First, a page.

The only thing in higher demand than Adele's album is a ticket to her tour.
But hopeful attendees were left in a virtual queue for up to 2 and a half hours this morning, causing Twitter to have what can only be described as an enormous, collective meltdown.
Some lashed out at their peers...
— Ashleigh Yeo (@ashleigh_yeo) December 1, 2015
Others pointed their frustration to ticket provider Songkick...
— essentialcandi (@essentialcandi) December 1, 2015
Plenty of people seized the opportunity to make Adele related puns...
25 isn't the name of the album, it's the number of hours you have to queue for #adeletickets
— Andrew Blakeley (@ABlakeley) December 1, 2015
Whilst one Twitter user in particular spent her time queuing to get creative...
— Dobbs (@iamdobbs) December 1, 2015
However, those who didn't manage to get tickets may not want to turn to resale sites. Adele's press release regarding the tour made it very clear that touting will not be tolerated, meaning the tickets could end up invalid and moreover, do you genuinely have £1000 in your back pocket?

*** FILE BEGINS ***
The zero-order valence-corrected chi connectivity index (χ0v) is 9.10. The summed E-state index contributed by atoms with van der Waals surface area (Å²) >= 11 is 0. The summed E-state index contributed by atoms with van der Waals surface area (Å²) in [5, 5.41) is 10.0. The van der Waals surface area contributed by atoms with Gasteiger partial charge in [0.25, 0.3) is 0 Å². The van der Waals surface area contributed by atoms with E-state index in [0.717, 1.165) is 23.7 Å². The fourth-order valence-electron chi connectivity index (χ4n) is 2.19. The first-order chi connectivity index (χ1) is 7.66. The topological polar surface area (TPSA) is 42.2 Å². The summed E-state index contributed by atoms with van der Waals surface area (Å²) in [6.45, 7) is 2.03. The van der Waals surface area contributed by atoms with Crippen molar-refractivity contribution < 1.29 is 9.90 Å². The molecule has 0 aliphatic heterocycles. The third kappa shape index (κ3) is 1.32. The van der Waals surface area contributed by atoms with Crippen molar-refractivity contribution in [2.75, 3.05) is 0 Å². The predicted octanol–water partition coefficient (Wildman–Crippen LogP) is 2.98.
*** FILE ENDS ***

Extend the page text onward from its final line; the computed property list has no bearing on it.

On top of that, the BBC has received complaints of security breaches, with one concert goer complaining: "I got through to buying tickets but it came up with someone else's screen with their card details & home address." Needless to say, that's not brilliant news for anyone involved, including ticket provider, live music and technology firm Songkick who stated:
"Due to extreme load experienced this morning, some of our customers were incorrectly able to preview limited account information belonging to other customers.
"There's no evidence that this included credit card numbers or passwords. We take the privacy of our users very seriously, and we're looking further into the matter to ensure it doesn't happen again."
All things considered, not an overwhelmingly successful morning.